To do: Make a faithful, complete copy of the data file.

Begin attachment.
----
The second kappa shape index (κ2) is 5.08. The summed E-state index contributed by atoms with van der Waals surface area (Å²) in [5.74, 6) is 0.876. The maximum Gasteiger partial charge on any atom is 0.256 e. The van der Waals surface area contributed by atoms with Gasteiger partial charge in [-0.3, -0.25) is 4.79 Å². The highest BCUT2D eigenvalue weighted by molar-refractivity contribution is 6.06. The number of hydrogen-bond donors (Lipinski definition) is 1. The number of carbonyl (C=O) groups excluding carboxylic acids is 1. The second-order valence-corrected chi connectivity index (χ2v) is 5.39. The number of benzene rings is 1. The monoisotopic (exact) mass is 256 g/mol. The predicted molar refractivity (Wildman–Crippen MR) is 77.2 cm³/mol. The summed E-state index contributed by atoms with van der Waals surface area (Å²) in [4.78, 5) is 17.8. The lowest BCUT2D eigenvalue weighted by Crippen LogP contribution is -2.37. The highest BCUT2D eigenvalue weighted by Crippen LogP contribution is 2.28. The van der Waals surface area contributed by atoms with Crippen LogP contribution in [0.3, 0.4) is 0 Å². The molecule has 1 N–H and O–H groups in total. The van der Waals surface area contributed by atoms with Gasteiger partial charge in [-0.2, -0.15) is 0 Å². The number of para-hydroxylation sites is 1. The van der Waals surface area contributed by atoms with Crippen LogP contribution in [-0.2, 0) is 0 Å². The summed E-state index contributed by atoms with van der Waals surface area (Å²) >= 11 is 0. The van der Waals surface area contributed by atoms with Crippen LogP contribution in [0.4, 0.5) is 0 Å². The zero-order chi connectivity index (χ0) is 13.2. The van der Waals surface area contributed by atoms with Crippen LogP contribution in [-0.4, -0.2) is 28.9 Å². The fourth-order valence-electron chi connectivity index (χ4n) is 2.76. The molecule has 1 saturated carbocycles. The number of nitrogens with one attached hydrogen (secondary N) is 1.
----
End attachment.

The second kappa shape index (κ2) is 5.08. The summed E-state index contributed by atoms with van der Waals surface area (Å²) in [5.74, 6) is 0.876. The maximum Gasteiger partial charge on any atom is 0.256 e. The van der Waals surface area contributed by atoms with Gasteiger partial charge in [-0.3, -0.25) is 4.79 Å². The highest BCUT2D eigenvalue weighted by molar-refractivity contribution is 6.06. The number of hydrogen-bond donors (Lipinski definition) is 1. The number of carbonyl (C=O) groups excluding carboxylic acids is 1. The second-order valence-corrected chi connectivity index (χ2v) is 5.39. The number of benzene rings is 1. The monoisotopic (exact) mass is 256 g/mol. The predicted molar refractivity (Wildman–Crippen MR) is 77.2 cm³/mol. The summed E-state index contributed by atoms with van der Waals surface area (Å²) in [4.78, 5) is 17.8. The lowest BCUT2D eigenvalue weighted by Crippen LogP contribution is -2.37. The highest BCUT2D eigenvalue weighted by Crippen LogP contribution is 2.28. The van der Waals surface area contributed by atoms with Crippen LogP contribution in [0.3, 0.4) is 0 Å². The molecule has 1 N–H and O–H groups in total. The van der Waals surface area contributed by atoms with Gasteiger partial charge in [-0.2, -0.15) is 0 Å². The number of para-hydroxylation sites is 1. The van der Waals surface area contributed by atoms with Crippen LogP contribution in [-0.2, 0) is 0 Å². The summed E-state index contributed by atoms with van der Waals surface area (Å²) >= 11 is 0. The van der Waals surface area contributed by atoms with Crippen LogP contribution in [0.4, 0.5) is 0 Å². The zero-order chi connectivity index (χ0) is 13.2. The van der Waals surface area contributed by atoms with Crippen LogP contribution in [-0.4, -0.2) is 28.9 Å². The fourth-order valence-electron chi connectivity index (χ4n) is 2.76. The molecule has 1 saturated carbocycles. The number of nitrogens with one attached hydrogen (secondary N) is 1.